Another important fact that must be appreciated in achieving a 'cure' is the wide variety of reservoirs of HIV in the body. Whereas many consider the CD4+ cell as the major target, and perhaps the only one that contains an important reservoir, several studies over the years have shown the presence of HIV in long-lived monocytes/macrophages [20], follicular dendritic cells [21] and cells in several tissues such as the brain, bowel, kidney, testes, heart, and liver [11,22]. These cells can replicate the virus at a low level and not undergo any cell death. How can one advance toward a 'cure' if such viral reservoirs still remain?

Regarding two approaches described above (i.e: 'flushing out' and targeting the HIV reservoir), a major direction to a 'cure' could be found in HIV-infected individuals considered long-term survivors, or elite controllers [23,24]. They have an active antiviral immune system, which can achieve undetectable viral levels in the blood and similar low levels of virus in tissues in the absence of therapy. In these people, the immune system continues to control the virus most likely by cellular immune mechanisms, as antibody levels in these individuals are often low. Retaining their protective response against HIV can be approached through immunization with viral antigens that can induce both innate and adaptive immune responses [25].

Several studies have shown that certain immunization procedures given to individuals receiving ART can maintain their anti-HIV immune responses [26-28]. Until now, these studies were aimed generally at demonstrating the value of therapeutic immunization in a structured treatment interruption approach to assess the impact of HIV replication on re-activating the immune system. The inability of this strategy to control virus rebound following ART cessation brought pessimism in the field.

Importantly, these previous studies evaluated therapeutic immunization using only one agent administered as a single round for a short period. The expected effect was measured only after a brief period of follow-up. However, other study designs with a longer follow-up period would be better suited to demonstrate an effect of therapeutic immunization on reducing the population of long-lived latently infected CD4+ T cells (estimated at 105-107 cells) [29]. This residual pool of latently infected cells can be compared with the remaining malignant cells that can persist for a long time following chemotherapy in cancer patients. Complete HIV eradication can require multiple and iterative therapeutic immune interventions over an extended period as is needed to eliminate all cancer cells.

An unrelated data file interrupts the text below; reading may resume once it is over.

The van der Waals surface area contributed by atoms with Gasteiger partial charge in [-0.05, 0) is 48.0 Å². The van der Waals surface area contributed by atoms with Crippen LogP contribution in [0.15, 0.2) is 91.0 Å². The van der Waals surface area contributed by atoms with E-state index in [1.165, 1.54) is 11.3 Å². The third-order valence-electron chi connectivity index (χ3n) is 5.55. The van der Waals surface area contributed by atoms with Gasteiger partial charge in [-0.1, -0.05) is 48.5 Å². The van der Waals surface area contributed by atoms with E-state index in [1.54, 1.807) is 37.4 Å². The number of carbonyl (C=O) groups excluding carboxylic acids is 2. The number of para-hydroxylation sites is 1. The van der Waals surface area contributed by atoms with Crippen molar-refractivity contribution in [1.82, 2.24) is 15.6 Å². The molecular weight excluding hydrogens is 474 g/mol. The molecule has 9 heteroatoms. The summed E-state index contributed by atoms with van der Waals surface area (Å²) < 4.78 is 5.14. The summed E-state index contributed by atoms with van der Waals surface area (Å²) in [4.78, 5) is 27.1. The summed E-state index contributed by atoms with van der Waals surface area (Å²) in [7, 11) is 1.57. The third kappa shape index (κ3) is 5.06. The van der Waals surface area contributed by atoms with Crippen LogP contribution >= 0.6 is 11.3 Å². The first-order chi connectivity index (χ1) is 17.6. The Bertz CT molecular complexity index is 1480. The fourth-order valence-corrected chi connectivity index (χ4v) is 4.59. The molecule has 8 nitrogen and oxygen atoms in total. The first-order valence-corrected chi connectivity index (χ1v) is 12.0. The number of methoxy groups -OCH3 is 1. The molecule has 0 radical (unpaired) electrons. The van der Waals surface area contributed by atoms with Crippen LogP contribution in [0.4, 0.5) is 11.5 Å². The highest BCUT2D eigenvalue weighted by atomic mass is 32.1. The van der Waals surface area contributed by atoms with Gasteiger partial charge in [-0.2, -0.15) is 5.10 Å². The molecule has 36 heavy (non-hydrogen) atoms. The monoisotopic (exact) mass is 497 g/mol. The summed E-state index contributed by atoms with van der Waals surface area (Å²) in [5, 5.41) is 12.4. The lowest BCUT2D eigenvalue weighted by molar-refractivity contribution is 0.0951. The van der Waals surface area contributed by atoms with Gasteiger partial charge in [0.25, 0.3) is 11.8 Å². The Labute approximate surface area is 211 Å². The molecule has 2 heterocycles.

Toward this immunologic reconstitution, several vaccine candidates have been developed including viral vectors (e.g. pox virus) and dendritic cell-based vaccines that are much more immunogenic than previous designs [27]. Recent experimental studies have also shown that immunomodulators may synergistically enhance functional CD8+ T-cell responses improving control of virus replication [30]. Notably, a combination approach utilizing several different immunologic strategies seem necessary to bring about virus eradication or a 'functional cure' [31].

Postinfection immunization therapy would be used in HIV-infected individuals receiving stem-cell therapy to help in the initial control of HIV and in those patients administered compounds, which activate HIV from latent reservoirs. Moreover, because death to cells, such as astrocytes in the brain or cells in the kidney and other tissues could be harmful, it would appear that encouraging immune responses that suppress HIV replication without killing the cell would be the ideal antiviral response [32].

These scientific challenges to the research community looking for a cure of HIV infection need to be appreciated, but not detract from an ultimate objective which we feel can be achieved: the ability of the immune system to control the virus in all HIV-infected individuals and effect a 'functional cure' in which eventually antiretroviral drugs are no longer needed. The latter objective may require booster immunizations in case there is residual virus that might reappear when the immune system recognizing HIV is not active.

An immune system mirroring what is seen in elite controllers could keep in check any viruses that remain in tissues for which activation cannot reveal their presence. Importantly, the induced anti-HIV immune responses can arrest the spread of the virus to other cells in the host and retain very low levels of virus expression, potentially for a lifetime. The end result will be an achievement mirroring or approaching an HIV 'cure.'